Second. I am perplexed by your desire for a nonrealist version of quantum mechanics. We physicists have become pretty well convinced, after a century of hard thought and careful experiments, that the reality which we probe with our experiments is quantum mechanical. Do you think that something has to follow the laws of classical physics to be “real”?
Third. What do you think you have gained by replacing ‘measurement’ by ‘observation’? This looks very much like the von Neumann chain, which many of us working in quantum foundations do not find very satisfactory.
Bob Griffiths
July 8, 2015 at 8:58 am #2525Miroljub DugicParticipantDear Robert [if i may?]
following “In particular, Equality means that from the point of view of fundamental quantum mechanics there is no reason to prefer one consistent family to another, there is no law of nature that singles out ‘the right family‘.”–from your Am. J. Phys. 79 (2011) 954. arXiv:1007.4281–i have the following question:
If Equality allows for arbitrary tensorproductstructure (TPS) to be chosen, whether consistency of histories for one TPS may be in some conflict with the consistency for another TPS of the total (closed) system? If so, which TPS should be chosen?
Best regards,
Miroljub
July 9, 2015 at 2:09 am #2547Robert GriffithsParticipantDear Miroljub,
There are certainly many situations in which the data you have or are considering can be placed in or represented by different consistent families which are mutually incompatible, and this is one of the standard objections to consistent histories. My response is that there is no “right” family; this is something I take up under the heading of ‘unicity’ in Sec. 27.3 of Ch. 27 of my book [http://quantum.phys.cmu.edu/CQT/]. On the other hand, for particular instances, as when one is concerned with how measurement outcomes reflect the properties the device was built to measure, it turns out that the choice is essentially unique; though making this precise requires something of a technical discussion, as found in Ch. 16 of my book. Or take a look at the discussion of the ‘second measurement problem’ in arXiv:1501.04813.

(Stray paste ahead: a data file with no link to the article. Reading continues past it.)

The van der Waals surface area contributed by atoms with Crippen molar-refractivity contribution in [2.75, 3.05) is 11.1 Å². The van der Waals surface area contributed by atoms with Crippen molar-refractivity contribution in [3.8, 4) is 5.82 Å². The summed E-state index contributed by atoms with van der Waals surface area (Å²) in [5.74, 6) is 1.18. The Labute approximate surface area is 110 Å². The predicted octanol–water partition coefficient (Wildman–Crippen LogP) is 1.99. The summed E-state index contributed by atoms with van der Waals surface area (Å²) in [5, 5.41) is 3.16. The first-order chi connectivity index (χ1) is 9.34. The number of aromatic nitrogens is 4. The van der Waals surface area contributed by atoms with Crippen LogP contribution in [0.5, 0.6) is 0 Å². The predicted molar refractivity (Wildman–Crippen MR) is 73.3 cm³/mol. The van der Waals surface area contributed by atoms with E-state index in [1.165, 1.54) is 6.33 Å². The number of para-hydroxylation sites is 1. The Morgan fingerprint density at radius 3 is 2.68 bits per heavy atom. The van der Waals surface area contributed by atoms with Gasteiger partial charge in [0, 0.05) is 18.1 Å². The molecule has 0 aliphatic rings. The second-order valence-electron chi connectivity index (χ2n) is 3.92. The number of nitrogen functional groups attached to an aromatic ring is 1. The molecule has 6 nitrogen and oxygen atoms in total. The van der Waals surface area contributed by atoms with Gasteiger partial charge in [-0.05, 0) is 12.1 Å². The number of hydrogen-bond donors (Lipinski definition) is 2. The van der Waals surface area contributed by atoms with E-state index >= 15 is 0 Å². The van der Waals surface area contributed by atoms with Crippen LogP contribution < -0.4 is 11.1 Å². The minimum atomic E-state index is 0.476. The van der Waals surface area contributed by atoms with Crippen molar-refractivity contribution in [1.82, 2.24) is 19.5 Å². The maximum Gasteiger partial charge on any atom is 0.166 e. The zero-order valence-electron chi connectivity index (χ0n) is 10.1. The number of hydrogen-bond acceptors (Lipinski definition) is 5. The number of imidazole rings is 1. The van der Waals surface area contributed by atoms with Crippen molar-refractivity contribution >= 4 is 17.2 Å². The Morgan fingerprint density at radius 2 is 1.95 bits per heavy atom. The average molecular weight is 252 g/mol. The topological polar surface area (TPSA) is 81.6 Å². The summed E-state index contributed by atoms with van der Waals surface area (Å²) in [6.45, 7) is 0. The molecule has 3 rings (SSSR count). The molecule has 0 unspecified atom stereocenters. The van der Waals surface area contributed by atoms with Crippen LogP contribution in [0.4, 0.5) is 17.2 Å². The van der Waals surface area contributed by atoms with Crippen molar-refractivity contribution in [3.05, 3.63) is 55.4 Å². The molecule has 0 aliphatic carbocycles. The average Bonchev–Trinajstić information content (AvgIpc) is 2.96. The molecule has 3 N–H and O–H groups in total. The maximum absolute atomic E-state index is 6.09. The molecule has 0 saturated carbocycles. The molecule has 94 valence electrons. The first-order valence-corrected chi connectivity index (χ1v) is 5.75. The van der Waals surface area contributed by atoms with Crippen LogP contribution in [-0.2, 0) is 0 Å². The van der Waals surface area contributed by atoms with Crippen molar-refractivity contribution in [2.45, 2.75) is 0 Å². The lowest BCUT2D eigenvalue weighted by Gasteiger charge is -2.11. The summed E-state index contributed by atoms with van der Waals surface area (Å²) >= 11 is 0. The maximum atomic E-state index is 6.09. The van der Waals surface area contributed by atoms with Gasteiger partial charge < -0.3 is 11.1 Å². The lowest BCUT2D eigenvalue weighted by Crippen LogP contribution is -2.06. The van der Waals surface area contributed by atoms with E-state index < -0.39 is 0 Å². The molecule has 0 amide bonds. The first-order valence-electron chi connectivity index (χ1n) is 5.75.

I hope these comments are of some help.
Best wishes! Bob Griffiths
July 9, 2015 at 11:09 am #2556Miroljub DugicParticipantDear Robert,
many thanks for instructions. Before I deleve into full details, please let me emphasize my point again, while having your Am. J. Phys. 79 (2011) 954. arXiv:1007.4281 in mind.